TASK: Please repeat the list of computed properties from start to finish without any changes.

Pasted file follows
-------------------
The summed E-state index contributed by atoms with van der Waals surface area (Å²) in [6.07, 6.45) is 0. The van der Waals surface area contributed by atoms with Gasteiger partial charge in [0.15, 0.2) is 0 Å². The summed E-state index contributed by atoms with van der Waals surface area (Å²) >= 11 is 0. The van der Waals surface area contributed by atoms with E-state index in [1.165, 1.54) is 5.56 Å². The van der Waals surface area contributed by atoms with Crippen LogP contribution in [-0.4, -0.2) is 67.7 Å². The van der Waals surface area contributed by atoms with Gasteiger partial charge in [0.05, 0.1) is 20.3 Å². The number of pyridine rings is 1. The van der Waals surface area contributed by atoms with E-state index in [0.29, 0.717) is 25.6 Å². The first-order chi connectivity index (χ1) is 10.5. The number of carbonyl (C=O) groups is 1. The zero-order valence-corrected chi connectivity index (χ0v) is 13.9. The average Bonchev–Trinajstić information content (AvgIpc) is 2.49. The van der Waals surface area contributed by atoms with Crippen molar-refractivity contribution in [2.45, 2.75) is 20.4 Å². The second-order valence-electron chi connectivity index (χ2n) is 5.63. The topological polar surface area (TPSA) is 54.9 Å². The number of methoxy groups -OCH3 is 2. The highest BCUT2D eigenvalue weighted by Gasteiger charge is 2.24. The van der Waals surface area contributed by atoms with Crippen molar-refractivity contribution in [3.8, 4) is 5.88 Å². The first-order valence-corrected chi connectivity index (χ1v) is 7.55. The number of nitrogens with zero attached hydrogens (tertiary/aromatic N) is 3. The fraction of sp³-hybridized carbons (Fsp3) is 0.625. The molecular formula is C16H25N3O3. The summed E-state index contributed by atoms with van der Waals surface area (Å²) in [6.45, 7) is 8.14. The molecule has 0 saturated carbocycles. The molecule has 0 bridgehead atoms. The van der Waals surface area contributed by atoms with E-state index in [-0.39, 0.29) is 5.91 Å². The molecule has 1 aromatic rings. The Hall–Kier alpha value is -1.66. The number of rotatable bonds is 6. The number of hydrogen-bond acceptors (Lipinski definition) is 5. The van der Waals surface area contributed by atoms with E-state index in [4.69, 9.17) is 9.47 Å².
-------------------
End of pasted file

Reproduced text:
The summed E-state index contributed by atoms with van der Waals surface area (Å²) in [6.07, 6.45) is 0. The van der Waals surface area contributed by atoms with Gasteiger partial charge in [0.15, 0.2) is 0 Å². The summed E-state index contributed by atoms with van der Waals surface area (Å²) >= 11 is 0. The van der Waals surface area contributed by atoms with E-state index in [1.165, 1.54) is 5.56 Å². The van der Waals surface area contributed by atoms with Crippen LogP contribution in [-0.4, -0.2) is 67.7 Å². The van der Waals surface area contributed by atoms with Gasteiger partial charge in [0.05, 0.1) is 20.3 Å². The number of pyridine rings is 1. The van der Waals surface area contributed by atoms with E-state index in [0.29, 0.717) is 25.6 Å². The first-order chi connectivity index (χ1) is 10.5. The number of carbonyl (C=O) groups is 1. The zero-order valence-corrected chi connectivity index (χ0v) is 13.9. The average Bonchev–Trinajstić information content (AvgIpc) is 2.49. The van der Waals surface area contributed by atoms with Crippen molar-refractivity contribution in [2.45, 2.75) is 20.4 Å². The second-order valence-electron chi connectivity index (χ2n) is 5.63. The topological polar surface area (TPSA) is 54.9 Å². The number of methoxy groups -OCH3 is 2. The highest BCUT2D eigenvalue weighted by Gasteiger charge is 2.24. The van der Waals surface area contributed by atoms with Crippen molar-refractivity contribution in [3.8, 4) is 5.88 Å². The first-order valence-corrected chi connectivity index (χ1v) is 7.55. The number of nitrogens with zero attached hydrogens (tertiary/aromatic N) is 3. The fraction of sp³-hybridized carbons (Fsp3) is 0.625. The molecular formula is C16H25N3O3. The summed E-state index contributed by atoms with van der Waals surface area (Å²) in [6.45, 7) is 8.14. The molecule has 0 saturated carbocycles. The molecule has 0 bridgehead atoms. The van der Waals surface area contributed by atoms with E-state index in [-0.39, 0.29) is 5.91 Å². The molecule has 1 aromatic rings. The Hall–Kier alpha value is -1.66. The number of rotatable bonds is 6. The number of hydrogen-bond acceptors (Lipinski definition) is 5. The van der Waals surface area contributed by atoms with E-state index in [4.69, 9.17) is 9.47 Å².